Accusations that the Middleton family website is in breach of strict advertising laws covering the London 2012 Olympics have been dismissed.
The legal team at the London Organising Committee of the Olympic Games (Locog) was said to be examining claims that Party Pieces – run by Carole and Michael Middleton – was in breach of the Olympic Act 2006, the Telegraph Sport claimed.
The Duchess of Cambridge’s family business is selling more than 100 items under the heading “Celebrate The Games” including a ring toss game and paper chains, both in Olympic colours. Among further paraphernalia for sale are multi-country flag banners and a Union Jack covered torch.
Carole and Michael Middleton
The Daily Mail described the same merchandise as: "A range of goods to cash in on the Games."
Locog describes the London 2012 brand as its “most valuable asset”, and has introduced under the London Olympic Games and Paralympics Act 2006, several rights of association which set out how Olympic branding can and cannot be used.
The words “Games”, “Two Thousand and Twelve”, “2012” and “Twenty-Twelve” cannot be combined with the words “London”, “medals”, “sponsors”, “gold”, “silver”, “bronze” or “summer” in such a way as to imply an official Olympic connection.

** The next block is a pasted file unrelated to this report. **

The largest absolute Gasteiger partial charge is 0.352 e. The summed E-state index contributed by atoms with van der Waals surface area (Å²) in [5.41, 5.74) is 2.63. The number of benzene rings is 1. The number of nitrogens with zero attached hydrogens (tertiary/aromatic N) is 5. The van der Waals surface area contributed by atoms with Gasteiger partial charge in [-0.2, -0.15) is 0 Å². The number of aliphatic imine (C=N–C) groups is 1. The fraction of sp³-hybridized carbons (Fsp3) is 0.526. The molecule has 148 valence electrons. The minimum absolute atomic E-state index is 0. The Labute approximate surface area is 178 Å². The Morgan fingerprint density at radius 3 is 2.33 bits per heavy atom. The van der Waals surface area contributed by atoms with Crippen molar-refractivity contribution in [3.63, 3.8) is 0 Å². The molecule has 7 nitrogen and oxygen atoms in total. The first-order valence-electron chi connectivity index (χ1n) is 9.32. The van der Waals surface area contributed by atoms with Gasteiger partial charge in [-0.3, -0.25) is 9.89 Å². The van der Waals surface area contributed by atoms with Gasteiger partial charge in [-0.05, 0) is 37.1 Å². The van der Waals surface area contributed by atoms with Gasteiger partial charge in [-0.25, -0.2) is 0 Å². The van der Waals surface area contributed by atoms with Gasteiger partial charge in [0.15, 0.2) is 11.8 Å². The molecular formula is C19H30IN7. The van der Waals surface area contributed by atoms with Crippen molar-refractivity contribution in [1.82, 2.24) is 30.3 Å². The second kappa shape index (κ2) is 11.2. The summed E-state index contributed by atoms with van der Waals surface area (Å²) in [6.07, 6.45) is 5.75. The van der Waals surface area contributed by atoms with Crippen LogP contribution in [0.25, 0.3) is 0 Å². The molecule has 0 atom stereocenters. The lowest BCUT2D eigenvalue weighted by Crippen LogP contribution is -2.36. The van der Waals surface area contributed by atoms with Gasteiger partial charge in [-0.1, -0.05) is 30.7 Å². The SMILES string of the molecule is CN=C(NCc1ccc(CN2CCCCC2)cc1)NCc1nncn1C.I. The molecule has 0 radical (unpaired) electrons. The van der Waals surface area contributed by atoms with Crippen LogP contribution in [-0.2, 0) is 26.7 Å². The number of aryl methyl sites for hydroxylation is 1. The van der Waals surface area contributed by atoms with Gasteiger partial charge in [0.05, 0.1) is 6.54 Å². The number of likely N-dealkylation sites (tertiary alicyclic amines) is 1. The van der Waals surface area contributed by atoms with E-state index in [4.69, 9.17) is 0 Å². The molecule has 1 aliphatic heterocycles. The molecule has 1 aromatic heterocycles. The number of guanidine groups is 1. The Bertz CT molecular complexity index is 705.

Sources told the Telegraph Sport any alleged breaches would be examined “no matter who they are”.
“The standard practice is to issue a warning letter, but in blatant breaches or where the company refuses to co-operate we take it seriously,” a source told the paper.
However this afternoon a spokesman for Locog told Huffington Post UK: "There are no infringements and the products are fine. We may ask them to make a very minor change to some copy.”
It was announced the Olympic Delivery Authority is sending out nearly 300 enforcement officers to ensure firms are not staging “ambush marketing” or associating themselves with the Games illegally.
Requests for comment from Party Pieces were refused. The company was accused of "cashing in" last year when daughter Kate married Prince William at Westminster Abbey.
The website featured British-themed party merchandise to celebrate the wedding, which was commemorated with a bank holiday.
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